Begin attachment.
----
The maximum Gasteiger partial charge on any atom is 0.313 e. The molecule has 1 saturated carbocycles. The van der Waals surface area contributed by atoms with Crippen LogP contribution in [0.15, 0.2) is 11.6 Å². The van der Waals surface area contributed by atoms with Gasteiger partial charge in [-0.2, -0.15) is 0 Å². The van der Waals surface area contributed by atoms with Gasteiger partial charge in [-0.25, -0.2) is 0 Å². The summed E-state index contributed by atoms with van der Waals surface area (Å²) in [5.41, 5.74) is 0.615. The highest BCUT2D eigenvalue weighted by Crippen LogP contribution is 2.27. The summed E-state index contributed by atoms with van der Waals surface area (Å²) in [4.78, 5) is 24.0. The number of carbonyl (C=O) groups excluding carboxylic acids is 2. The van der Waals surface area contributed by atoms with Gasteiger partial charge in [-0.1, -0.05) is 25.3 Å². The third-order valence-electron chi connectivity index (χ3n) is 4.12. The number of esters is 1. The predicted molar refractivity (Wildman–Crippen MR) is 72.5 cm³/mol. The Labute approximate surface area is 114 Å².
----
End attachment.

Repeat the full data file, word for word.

The maximum Gasteiger partial charge on any atom is 0.313 e. The molecule has 1 saturated carbocycles. The van der Waals surface area contributed by atoms with Crippen LogP contribution in [0.15, 0.2) is 11.6 Å². The van der Waals surface area contributed by atoms with Gasteiger partial charge in [-0.2, -0.15) is 0 Å². The van der Waals surface area contributed by atoms with Gasteiger partial charge in [-0.25, -0.2) is 0 Å². The summed E-state index contributed by atoms with van der Waals surface area (Å²) in [5.41, 5.74) is 0.615. The highest BCUT2D eigenvalue weighted by Crippen LogP contribution is 2.27. The summed E-state index contributed by atoms with van der Waals surface area (Å²) in [4.78, 5) is 24.0. The number of carbonyl (C=O) groups excluding carboxylic acids is 2. The van der Waals surface area contributed by atoms with Gasteiger partial charge in [-0.1, -0.05) is 25.3 Å². The third-order valence-electron chi connectivity index (χ3n) is 4.12. The number of esters is 1. The predicted molar refractivity (Wildman–Crippen MR) is 72.5 cm³/mol. The Labute approximate surface area is 114 Å².